PPP reiterates rejection of US democracy project

The People’s Progressive Party (PPP) yesterday reiterated that it stood firmly with the government in its rejection of the US Leadership and Democracy (LEAD) project and has expressed deep concern at the position taken by United States Ambassador Brent Hardt that it will proceed as planned.

Freedom House in a statement said that it is the “considered view of the PPP that the Project in its present form will not achieve its stated objective which is to build leadership capacity among stakeholders but apparently forms part of a much broader political agenda which could undermine the country’s fragile democracy.

“The PPP is hopeful that good sense will prevail on the part of the United States government and that the sovereign rights of the Government and people of Guyana to determine their own political future will be respected and not frowned upon as is currently the case.”

The party said it is at a loss to understand why a foreign power that lays claim to respect for democracy and self determination of sovereign states could so flagrantly disregard the opinion of another sovereign state and continue to persist with a Project that does not find favour with the Government of Guyana.

“The PPP stands firmly behind the Government of Guyana in its rejection of the LEAD Project and calls on the US Government through its Ambassador to end forthwith the continuation of the Project and re-engage the Guyana Government on the way forward.

 

“The PPP wishes to remind the US administration that Guyana has had a long and glorious struggle against foreign domination and dictatorial rule and can therefore do without being lectured on the elements of democracy and political leadership”, the statement said.

On April 24, Head of the Presidential Secretariat, Dr. Roger Luncheon met with United States Ambassador Hardt and expressed again government’s position on the contentious USAID-funded project and the Ambassador promised to communicate it to his government.

“The Head of the Presidential Secretariat conveyed the Government of Guyana’s perspectives on a path forward for continued cooperation,” the US Embassy responded when asked by Stabroek News for an update after the meeting.

“The Ambassador agreed to share those perspectives with USAID and the U.S. Department of State with a view to finding a mutually agreeable way forward that would support the interests of the people of Guyana in strong and vibrant democratic institutions, civic education in advance of local government elections, and broader civic engagement among women and young Guyanese,” the statement added.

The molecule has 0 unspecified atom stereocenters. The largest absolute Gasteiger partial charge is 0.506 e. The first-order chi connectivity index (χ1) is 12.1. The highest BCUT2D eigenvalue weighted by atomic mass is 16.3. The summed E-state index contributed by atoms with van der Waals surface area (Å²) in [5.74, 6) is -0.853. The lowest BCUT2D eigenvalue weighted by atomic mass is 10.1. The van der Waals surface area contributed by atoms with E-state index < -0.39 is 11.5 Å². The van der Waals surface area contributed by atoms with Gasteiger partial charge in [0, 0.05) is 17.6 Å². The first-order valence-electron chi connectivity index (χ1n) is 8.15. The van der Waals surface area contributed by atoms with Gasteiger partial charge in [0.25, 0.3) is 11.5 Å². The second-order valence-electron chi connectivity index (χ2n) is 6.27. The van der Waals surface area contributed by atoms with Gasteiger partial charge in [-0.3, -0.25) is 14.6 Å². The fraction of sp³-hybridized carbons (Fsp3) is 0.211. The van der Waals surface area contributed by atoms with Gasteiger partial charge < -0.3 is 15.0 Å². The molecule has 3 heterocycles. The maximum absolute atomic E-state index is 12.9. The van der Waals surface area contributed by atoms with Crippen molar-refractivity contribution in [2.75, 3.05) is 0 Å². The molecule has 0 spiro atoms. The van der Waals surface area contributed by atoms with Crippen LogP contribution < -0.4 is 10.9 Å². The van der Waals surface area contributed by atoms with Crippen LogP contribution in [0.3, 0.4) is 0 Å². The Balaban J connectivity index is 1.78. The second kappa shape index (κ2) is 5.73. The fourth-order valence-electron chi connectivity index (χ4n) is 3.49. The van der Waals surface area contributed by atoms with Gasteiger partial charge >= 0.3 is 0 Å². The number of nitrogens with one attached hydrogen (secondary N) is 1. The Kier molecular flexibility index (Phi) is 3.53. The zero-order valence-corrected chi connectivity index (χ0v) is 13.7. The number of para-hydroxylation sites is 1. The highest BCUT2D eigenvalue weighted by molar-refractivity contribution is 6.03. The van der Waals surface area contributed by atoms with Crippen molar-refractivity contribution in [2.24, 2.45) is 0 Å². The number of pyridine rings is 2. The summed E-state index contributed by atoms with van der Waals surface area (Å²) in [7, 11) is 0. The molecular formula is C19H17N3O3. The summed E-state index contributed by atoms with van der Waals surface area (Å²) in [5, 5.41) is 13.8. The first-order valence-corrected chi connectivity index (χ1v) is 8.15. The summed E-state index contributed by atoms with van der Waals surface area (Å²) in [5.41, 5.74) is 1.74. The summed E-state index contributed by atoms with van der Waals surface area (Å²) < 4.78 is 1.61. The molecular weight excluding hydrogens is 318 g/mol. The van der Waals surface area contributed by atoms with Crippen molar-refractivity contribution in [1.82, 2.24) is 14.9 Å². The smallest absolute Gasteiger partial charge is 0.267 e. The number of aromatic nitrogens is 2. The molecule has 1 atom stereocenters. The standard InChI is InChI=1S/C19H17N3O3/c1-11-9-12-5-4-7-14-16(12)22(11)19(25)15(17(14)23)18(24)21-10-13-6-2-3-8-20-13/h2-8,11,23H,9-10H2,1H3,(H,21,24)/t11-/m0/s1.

Stabroek News was told that the Ambassador met with Luncheon to discuss the continuation of the decades-long collaboration between the United States and Guyana in the areas of democracy and governance.

“Since 2009, such collaboration has been conducted within the framework of the ‘Assistance Agreement between the United States of America and Guyana for Governing Justly and Democratically,’ which runs through September 2015,” the statement noted.

The two sides met just days after the Donald Ramotar administration said it would not discuss the project while it was being implemented.

Calling the decision to proceed with the project “provocative,” the administration had two weeks ago stated that there would be no further talks on the initiative unless it is suspended, with Luncheon saying the time had come for government to insist on its stance.

However, on Wednesday Luncheon informed that government would be meeting with Hardt at the Office of the President.

Hardt had met with government’s delegation—President Ramotar, Foreign Affairs Minister Carolyn Rodrigues-Birkett, and Presidential Advisor Gail Teixeira—on March 27th last. However, Luncheon had explained that government became aware that the project was still being implemented, prompting the reiteration of its objections.

Hardt, when asked in February at a Rotary function if the programme was continuing, had said that it was. He explained that since it was a budgeted programme, contracts were already signed with employees and the contractor implementing it, the International Republican Institute (IRI), had specified project timelines. However, he echoed previous statements saying that he was open to talks with government at any time and that it was free to “get onboard” the project whenever it saw fit.

 

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